Brave new world

Somewhat to their own surprise, Reading fans have been presented with a big new ground. Roger Titford assesses early reactions to the Madejski Stadium

In terms of stadium comfort no English fans can have travelled so far so fast as Reading’s followers. Only 20 days after the final, final farewell to the rusting tin and crumbling concrete of Elm Park, last used for  a testimonial, we welcomed “the clarity of vision and handsomeness of space” (the Times) of the Madejski Stadium. It was like 40 years of ground improvements in a day.

Elm Park was famously unimproved. You would need to be 50 to remember a new roof going up and over 80 to have welcomed a new seat. Where I stood it was like peering through a letterbox. Now the view is double patio doors. Elm Park was a ground for the bicycle and the town; the Madejski is a stadium for the car and the region. If buildings do influence the life of institutions then we’re in for some changes.

On the opening day people were literally touching the walls and saying “this can’t be Reading” in a mixture of shock and delight. It looks big (ie you can’t kick the ball out of the ground), classy and has some of the better aspects of the Wembley model. It seats about 24,300, all seemingly with brilliant views of the pitch. Only six years ago we had a League crowd in the Sec-ond Division of just one-tenth of that capacity, so there is a big act of faith going on here.

The project as a whole is far from complete, with the concourse bars still to come, the crucial dual carriageway from the motorway not finished until next season and the on-site hotel to be built. In the meantime the press is full of stories of traffic chaos, and the first kick-offs have had to be delayed 15 minutes. But the fans, despite their fondness for the robust unpretentiousness of Elm Park, are loving it. Even the chips outside were tasty, although £1.50.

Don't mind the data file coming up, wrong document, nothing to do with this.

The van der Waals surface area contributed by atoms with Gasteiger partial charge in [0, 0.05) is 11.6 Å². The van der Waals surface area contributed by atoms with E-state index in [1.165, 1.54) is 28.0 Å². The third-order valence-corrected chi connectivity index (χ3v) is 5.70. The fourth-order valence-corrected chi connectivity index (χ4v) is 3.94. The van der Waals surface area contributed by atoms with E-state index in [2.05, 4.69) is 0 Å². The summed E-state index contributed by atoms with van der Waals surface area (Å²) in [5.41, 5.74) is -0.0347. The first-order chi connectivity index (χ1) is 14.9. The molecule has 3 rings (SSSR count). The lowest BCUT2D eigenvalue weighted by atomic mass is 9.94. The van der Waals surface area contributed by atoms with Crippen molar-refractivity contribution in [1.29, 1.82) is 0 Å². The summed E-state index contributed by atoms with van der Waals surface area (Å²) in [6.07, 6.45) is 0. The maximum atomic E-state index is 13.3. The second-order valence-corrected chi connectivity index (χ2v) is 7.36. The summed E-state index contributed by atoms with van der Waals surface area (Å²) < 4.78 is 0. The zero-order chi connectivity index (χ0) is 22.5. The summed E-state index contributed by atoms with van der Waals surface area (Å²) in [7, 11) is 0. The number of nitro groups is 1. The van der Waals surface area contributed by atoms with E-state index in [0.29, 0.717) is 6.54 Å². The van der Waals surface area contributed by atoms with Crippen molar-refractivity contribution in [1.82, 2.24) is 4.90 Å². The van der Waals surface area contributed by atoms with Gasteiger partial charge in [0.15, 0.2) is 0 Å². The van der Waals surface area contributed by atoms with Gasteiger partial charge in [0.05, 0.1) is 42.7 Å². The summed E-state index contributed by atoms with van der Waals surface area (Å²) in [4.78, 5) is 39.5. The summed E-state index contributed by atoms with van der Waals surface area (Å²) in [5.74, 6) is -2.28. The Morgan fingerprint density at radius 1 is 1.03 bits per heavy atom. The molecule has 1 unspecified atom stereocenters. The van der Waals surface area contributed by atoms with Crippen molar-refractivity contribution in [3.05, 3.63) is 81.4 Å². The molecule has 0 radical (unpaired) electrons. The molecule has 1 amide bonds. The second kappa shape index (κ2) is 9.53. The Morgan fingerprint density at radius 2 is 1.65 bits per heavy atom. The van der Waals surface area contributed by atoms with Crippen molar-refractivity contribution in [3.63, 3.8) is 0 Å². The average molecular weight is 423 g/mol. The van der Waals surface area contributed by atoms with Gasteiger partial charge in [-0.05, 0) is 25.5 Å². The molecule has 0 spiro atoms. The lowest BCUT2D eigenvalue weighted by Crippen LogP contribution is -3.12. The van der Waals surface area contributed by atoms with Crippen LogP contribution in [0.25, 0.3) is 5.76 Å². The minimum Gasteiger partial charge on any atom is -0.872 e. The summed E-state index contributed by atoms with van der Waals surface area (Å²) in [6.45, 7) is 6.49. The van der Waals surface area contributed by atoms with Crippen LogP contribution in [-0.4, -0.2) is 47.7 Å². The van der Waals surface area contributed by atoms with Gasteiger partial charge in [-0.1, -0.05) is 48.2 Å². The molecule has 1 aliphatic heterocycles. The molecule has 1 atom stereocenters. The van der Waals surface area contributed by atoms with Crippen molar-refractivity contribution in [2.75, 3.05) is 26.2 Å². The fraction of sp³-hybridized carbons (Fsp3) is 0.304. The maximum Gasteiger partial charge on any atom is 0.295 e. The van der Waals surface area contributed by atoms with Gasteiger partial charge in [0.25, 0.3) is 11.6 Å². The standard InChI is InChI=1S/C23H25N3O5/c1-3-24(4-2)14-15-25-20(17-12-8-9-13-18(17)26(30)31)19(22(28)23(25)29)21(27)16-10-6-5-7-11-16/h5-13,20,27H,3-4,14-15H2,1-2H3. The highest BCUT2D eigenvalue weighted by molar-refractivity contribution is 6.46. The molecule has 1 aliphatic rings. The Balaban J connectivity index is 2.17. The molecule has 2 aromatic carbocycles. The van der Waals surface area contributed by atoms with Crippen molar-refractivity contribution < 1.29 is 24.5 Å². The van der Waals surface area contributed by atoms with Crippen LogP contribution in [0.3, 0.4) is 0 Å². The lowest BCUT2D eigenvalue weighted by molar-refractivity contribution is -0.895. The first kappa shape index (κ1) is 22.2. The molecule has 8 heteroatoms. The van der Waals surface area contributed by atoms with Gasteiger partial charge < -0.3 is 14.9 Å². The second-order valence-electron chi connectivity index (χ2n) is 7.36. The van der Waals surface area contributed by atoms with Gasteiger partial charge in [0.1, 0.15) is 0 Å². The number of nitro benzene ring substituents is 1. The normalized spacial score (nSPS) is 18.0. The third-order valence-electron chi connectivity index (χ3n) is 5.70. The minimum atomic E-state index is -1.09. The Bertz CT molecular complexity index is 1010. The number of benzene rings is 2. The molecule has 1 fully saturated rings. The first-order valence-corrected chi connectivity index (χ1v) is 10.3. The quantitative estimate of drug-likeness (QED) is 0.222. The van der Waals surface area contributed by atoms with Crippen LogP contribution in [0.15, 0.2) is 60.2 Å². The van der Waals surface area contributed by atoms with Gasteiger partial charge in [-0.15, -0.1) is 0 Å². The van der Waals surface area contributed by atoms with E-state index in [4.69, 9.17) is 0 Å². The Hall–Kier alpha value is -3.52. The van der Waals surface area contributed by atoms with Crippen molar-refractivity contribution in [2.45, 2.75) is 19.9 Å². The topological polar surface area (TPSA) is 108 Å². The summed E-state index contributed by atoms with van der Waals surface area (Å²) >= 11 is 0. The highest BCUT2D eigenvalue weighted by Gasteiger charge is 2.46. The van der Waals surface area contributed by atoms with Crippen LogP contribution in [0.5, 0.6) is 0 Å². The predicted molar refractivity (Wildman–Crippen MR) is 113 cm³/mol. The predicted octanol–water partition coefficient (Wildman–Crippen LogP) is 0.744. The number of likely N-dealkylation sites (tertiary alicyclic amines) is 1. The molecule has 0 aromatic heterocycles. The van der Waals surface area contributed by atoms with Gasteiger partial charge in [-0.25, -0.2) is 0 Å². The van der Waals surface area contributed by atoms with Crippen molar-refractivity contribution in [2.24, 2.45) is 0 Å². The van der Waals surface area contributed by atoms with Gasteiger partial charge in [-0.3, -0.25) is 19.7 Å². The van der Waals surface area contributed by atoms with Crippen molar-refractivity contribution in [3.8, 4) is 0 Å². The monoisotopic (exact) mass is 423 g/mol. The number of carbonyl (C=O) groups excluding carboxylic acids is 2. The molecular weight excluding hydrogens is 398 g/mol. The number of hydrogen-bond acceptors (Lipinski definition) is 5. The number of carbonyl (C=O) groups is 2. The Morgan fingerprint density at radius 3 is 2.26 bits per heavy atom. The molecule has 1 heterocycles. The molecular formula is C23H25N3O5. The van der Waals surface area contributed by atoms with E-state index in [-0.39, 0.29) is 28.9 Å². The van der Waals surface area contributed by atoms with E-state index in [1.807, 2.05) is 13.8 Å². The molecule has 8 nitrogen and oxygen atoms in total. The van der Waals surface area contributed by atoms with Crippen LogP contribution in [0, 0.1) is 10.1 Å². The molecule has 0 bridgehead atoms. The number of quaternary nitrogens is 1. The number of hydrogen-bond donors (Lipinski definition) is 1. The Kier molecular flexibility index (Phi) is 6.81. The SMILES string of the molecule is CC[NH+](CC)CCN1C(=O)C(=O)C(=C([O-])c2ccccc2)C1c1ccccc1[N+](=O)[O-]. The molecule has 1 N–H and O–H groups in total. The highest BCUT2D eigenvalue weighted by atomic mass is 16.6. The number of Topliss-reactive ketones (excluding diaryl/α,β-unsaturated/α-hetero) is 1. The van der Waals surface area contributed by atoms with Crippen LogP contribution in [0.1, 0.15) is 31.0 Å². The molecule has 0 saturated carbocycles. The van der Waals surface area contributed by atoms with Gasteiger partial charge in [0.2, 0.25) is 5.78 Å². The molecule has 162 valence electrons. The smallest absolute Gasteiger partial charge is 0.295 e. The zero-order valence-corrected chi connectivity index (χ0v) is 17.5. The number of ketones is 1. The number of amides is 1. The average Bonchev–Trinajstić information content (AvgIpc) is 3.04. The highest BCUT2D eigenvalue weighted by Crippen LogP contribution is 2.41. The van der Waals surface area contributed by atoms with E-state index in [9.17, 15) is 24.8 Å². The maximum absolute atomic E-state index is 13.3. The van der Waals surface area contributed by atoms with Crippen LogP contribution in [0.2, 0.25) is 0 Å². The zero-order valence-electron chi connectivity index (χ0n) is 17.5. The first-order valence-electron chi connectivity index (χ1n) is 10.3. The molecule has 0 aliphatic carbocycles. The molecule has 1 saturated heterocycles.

Part of the unreality for many supporters must come from their lack of involvement in the move. The new ground was not something we campaigned or raised money for, but something identified by the club as a business need. Chairman John Madejski worked hard with Labour-controlled Reading Borough Council and other big business interests to put the deal together. The total project costs are estimated at £40 million, although probably not much more than half of that has gone on the stadium itself. £10 million went on reclaiming and detoxifying the land that the Council sold for a token £1, and into which every person in Reading had probably made a very personal contribution on a daily basis for many years. The club was unable to get the right price for the stadium-naming rights, Reebok-style, so Madejski, with a degree of ambivalence, “let his name go forward”. And to be fair he had underwritten the financial shortfall.